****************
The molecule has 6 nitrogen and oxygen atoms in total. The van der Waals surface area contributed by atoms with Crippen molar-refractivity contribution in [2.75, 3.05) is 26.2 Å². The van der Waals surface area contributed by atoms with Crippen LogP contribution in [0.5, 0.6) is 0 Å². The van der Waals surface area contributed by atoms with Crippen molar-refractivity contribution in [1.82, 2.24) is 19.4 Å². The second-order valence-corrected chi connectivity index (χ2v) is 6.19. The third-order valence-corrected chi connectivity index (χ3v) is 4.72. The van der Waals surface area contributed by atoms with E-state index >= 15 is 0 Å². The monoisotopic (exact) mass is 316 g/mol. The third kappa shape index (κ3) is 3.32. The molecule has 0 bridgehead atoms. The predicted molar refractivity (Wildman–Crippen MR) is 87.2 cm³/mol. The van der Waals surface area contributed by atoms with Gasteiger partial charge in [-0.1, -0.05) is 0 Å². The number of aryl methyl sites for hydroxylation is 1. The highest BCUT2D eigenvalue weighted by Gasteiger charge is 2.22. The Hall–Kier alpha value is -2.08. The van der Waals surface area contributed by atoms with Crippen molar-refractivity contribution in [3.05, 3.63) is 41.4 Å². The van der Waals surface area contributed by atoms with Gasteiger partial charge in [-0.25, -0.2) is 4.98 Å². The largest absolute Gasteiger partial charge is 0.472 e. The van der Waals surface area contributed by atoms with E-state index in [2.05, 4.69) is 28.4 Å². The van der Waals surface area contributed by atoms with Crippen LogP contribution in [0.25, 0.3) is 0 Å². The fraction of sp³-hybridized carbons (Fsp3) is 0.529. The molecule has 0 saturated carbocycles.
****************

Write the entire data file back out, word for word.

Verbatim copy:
The molecule has 6 nitrogen and oxygen atoms in total. The van der Waals surface area contributed by atoms with Crippen molar-refractivity contribution in [2.75, 3.05) is 26.2 Å². The van der Waals surface area contributed by atoms with Crippen LogP contribution in [0.5, 0.6) is 0 Å². The van der Waals surface area contributed by atoms with Crippen molar-refractivity contribution in [1.82, 2.24) is 19.4 Å². The second-order valence-corrected chi connectivity index (χ2v) is 6.19. The third-order valence-corrected chi connectivity index (χ3v) is 4.72. The van der Waals surface area contributed by atoms with E-state index >= 15 is 0 Å². The monoisotopic (exact) mass is 316 g/mol. The third kappa shape index (κ3) is 3.32. The molecule has 0 bridgehead atoms. The predicted molar refractivity (Wildman–Crippen MR) is 87.2 cm³/mol. The van der Waals surface area contributed by atoms with Gasteiger partial charge in [-0.1, -0.05) is 0 Å². The number of aryl methyl sites for hydroxylation is 1. The highest BCUT2D eigenvalue weighted by Gasteiger charge is 2.22. The Hall–Kier alpha value is -2.08. The van der Waals surface area contributed by atoms with Crippen molar-refractivity contribution in [3.05, 3.63) is 41.4 Å². The van der Waals surface area contributed by atoms with Gasteiger partial charge in [-0.25, -0.2) is 4.98 Å². The largest absolute Gasteiger partial charge is 0.472 e. The van der Waals surface area contributed by atoms with E-state index in [2.05, 4.69) is 28.4 Å². The van der Waals surface area contributed by atoms with Crippen LogP contribution in [0.25, 0.3) is 0 Å². The fraction of sp³-hybridized carbons (Fsp3) is 0.529. The molecule has 0 saturated carbocycles.